BQN takes the position that errors exist to indicate exceptional conditions that the developer of a given program didn't expect. However, the types of errors that BQN naturally checks for, such as mismatched shapes in Couple (), aren't always enough to detect exceptional conditions. Issues like numeric values that don't make physical sense will slip right through. BQN makes it easy for a programmer to check for these sorts of problems by building in the primitive Assert, written !. This function checks whether 𝕩 matches 1: if it does, then it does nothing and returns 𝕩, and otherwise it gives an error.

    ! 2=2  # Passed
    ! 2=3  # Failed
Error: Assertion error

To pass, the right argument must be exactly the number 1; any other value causes an error. For example, an array of 1s still causes an error; use ´ to convert a boolean array to a single boolean that indicates whether all of its values are true.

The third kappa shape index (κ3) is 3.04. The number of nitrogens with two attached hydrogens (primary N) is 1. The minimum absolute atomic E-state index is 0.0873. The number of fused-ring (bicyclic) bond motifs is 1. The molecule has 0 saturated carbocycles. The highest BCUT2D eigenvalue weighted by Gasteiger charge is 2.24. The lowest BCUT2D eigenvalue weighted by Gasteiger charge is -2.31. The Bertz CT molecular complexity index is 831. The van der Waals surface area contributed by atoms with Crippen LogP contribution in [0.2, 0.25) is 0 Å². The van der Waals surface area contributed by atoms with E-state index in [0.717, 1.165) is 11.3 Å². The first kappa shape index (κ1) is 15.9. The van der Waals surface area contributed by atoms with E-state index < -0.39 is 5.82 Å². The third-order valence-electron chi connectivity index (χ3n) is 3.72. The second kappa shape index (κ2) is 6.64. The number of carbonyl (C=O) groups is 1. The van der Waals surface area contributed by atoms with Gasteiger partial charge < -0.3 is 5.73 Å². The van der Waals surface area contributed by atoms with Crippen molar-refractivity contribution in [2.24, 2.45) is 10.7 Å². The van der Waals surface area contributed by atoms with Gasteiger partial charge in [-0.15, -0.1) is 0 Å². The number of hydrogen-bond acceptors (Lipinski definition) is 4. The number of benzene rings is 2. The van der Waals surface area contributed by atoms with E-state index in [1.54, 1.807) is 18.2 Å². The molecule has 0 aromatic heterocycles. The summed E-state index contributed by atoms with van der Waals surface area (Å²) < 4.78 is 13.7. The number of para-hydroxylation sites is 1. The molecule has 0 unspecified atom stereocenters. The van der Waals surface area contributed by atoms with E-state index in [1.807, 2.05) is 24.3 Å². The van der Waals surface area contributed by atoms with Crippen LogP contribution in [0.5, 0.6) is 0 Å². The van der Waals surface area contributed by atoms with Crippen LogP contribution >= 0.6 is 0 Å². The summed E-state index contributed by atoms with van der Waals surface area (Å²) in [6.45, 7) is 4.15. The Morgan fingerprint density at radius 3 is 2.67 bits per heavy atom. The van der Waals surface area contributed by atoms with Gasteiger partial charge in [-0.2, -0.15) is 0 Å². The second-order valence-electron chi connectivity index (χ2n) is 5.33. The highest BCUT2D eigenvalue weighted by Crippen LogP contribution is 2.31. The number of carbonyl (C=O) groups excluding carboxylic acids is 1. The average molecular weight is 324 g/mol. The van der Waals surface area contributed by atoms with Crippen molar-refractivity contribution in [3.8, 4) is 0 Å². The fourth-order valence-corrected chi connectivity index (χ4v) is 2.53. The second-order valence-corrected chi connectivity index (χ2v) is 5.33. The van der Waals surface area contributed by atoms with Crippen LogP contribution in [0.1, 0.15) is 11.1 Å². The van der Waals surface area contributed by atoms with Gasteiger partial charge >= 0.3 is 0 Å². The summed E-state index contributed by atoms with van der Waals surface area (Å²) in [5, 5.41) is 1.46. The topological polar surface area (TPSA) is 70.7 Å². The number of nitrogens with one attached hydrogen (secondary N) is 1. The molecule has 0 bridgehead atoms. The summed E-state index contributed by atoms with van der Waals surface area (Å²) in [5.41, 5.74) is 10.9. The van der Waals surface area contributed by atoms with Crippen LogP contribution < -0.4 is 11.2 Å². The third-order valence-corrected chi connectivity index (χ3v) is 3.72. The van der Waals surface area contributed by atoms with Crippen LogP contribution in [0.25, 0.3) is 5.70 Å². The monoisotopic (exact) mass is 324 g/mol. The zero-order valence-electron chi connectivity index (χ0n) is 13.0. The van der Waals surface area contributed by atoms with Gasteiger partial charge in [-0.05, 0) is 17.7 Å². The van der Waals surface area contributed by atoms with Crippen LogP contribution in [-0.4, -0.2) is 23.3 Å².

! (∧=∨¬)⌜˜ 2
Error: 2‿2⥊1‿1‿1‿1
    ! ´ (∧=∨¬)⌜˜ 2

Assert can take a left argument, which gives a message to be associated with the error. It's typical to use a string for the left argument in order to display it to the programmer, but the left argument can be any value.

    "Message" ! 0
Error: Message
    ,"abc",˜ ! '0'
Error: ⟨∘,"abc",˜⟩

Computing the error message on demand

Because the left argument to a function is always computed before the function is called, Assert doesn't let you compute the error message only if there's an error. This might be a problem if the error message computation is slow or has side effects. There are a few ways to work around the issue: